It is not often that I allow myself to take some time off from work for more than just one or two days (i.e., during the weekend). That’s not because my work doesn’t allow me to do so, but rather I enjoy the things that I do so much that I don’t even consider it to be ‘work’ at all. But, of course, no matter how much you love your job, everyone still needs a holiday from time to time. So, this summer I decided to go to Nepal for a short vacation.
Although personally I didn’t know much about Nepalese culture prior to my trip, yet with a little bit of research I figured there were some very interesting places I wanted to visit. One of the places I read about and that caught my attention in particular, was Pharping in the Kathmandu Valley. Though it’s only a small village, it has a rich socio-religious and cultural history.
Legend has it that the eight-century Indian Buddhist saint Padmasambhava (also known as Guru Rinpoche) realized final awakening (Sanskrit: nirvāṇa) in the so-called Asura Cave (literally “the demon cave”) in Pharping. The hand- and footprint embedded in the rock near the entrance of the cave (see picture above) serve as proof of the master’s enlightenment.
After a quick but tranquil meditation in the cave I continued my way through the forest (see picture above) to the top of the mountain (2000m). At that point I virtually didn’t know anything about this tantric deity yet, though I felt inclined to follow the local custom to hang some prayer flags at the Vajrayogini Stupa (see picture below) when I finally reached – out of breath – the mountain’s peak.
Still in awe of the serenity I sensed at this sacred site, I descended the mountain along a narrow, slippery path that lead me to the ancient Vajrayogini Temple (see picture below). Inside the temple there was a small group of people praying downstairs in front of a large statue; thus I had a unique opportunity to enter the temple from the side entrance, so that I could go upstairs to check out the small shrine on the first floor with nobody else around.
Unfortunately, no photographs are allowed inside the temple. However, considering the fact that this ancient temple actually is still being used as a public place of worship (rather than an old monument or heritage site which no longer serves the practical purpose it was originally designed for), a stringent policy like this certainly helps preserve the temple’s authenticity, whilst at the same time saving it from becoming just another tourist attraction.
As usual, I performed a silent prayer on the spot, and took the opportunity to do some meditation real quick (who said spiritual practice can’t be paradoxical?). Similar to my meditation in the Asura Cave earlier, I could almost instantly feel the prāṇa energy rising up my spine, resulting in strong waves of rapture marked by goosebumps. Shortly thereafter, a beautiful, youthful female spirit (or so I thought) appeared to me by means of a vivid nimitta (vision). The nimitta was so bright and clear that I automatically opened my eyes, only to be absolutely stunned by the face of the deity’s statue in front of me, which was staring right back at me with three real eyes. The very moment direct eye contact was made I felt a light electric shock passing through my body; and sure enough, seconds later the light bulb hanging above the statue started flickering until it suddenly went out due to a power cut (something which happens regularly in Nepal).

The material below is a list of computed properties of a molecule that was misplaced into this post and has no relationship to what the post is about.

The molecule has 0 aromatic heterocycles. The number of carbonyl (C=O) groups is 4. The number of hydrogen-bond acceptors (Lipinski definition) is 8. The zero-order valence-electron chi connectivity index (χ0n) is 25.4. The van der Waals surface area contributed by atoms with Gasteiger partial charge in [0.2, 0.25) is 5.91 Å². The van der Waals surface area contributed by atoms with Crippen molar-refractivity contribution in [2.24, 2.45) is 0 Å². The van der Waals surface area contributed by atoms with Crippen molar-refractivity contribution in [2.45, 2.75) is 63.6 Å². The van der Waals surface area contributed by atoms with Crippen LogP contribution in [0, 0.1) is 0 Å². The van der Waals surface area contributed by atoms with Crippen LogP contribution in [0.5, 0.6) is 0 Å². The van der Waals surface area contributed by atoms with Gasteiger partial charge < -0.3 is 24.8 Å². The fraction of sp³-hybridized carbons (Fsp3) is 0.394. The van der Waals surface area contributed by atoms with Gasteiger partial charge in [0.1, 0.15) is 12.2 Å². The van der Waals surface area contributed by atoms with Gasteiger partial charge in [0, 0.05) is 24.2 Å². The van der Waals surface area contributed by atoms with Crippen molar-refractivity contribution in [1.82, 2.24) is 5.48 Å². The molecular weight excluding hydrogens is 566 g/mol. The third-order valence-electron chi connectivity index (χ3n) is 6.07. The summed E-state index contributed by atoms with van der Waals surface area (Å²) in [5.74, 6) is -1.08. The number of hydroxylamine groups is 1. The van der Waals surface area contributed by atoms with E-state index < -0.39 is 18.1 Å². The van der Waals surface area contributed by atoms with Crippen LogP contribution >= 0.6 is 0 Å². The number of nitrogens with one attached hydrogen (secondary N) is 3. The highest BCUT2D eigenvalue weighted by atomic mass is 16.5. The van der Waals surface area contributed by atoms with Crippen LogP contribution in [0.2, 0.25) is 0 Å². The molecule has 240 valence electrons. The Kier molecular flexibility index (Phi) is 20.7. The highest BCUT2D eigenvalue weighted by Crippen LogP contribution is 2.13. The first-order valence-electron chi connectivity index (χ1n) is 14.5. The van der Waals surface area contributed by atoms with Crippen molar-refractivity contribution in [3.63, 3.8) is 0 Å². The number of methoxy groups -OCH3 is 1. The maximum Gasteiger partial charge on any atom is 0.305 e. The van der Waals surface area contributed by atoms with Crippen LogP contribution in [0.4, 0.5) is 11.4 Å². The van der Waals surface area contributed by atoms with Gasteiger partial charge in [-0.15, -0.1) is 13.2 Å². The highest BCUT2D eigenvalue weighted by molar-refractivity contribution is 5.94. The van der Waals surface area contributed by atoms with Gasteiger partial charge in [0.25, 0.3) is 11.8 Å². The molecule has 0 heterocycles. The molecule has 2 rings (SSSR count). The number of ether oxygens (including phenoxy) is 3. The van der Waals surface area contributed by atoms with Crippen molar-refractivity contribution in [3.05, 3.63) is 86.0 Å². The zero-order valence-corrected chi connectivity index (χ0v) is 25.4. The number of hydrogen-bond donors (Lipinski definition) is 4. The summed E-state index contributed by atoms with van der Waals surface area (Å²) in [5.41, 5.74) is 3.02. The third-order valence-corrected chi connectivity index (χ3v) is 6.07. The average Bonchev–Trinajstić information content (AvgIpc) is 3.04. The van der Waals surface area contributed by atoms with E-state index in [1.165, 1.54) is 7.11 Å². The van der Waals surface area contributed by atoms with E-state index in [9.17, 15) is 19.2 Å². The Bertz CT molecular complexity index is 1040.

That night I had a similar experience in my dreams, but unlike in the vision I had earlier that day at the altar when this female spirit’s body appeared in red color, she now had a dark-blue, black body which appeared fully naked. With her bulging eyes the wrathful spirit gazed at me, after which she started dancing fiercely while rapidly moving in my direction. But (fortunately?) just before she reached me I woke up…
It’s been a while since I experienced these kind of phenomena, so I decided to do some more research about the tutelary deity of Pharping; i.e., Vajrayogini. Hence, the next morning I went to a bookstore in Kathmandu, where the bright red cover of a book called ‘Vajrayogini: Her Visualizations, Rituals, and Forms’ by Elizabeth English almost immediately caught my attention. Later that day, when I started reading the book, it didn’t take long before I realized the significance of her contribution to Studies in Indian and Tibetan Buddhism. But what struck me the most, was that Vajrayogini’s iconographic depictions and descriptions in this book were highly similar, if not identical, to what I had seen during my personal encounter with this deity the day before.
Thus I was able to identify the youthful red and wrathful black female apparitions with Vajrayogini and Vajravarahi respectively. And, more importantly, it turned out, that, based on past encounters with spirits, I falsely assumed Vajrayogini/Vajravarahi to be a spirit, whereas in fact Tibetan Buddhists consider this “sky dancer” (Sanskrit: ḍākiṇī) to be a female Buddha of the Highest Yoga Tantra (Sanskrit: anuttarayoga tantra) class.
Inspired by this encounter I brought a small Vajrayogini statue (see picture above) back home with me from my short journey through Nepal, so that by having it placed on my home altar I can continue exploring the intriguing experiences associated with this fascinating deity.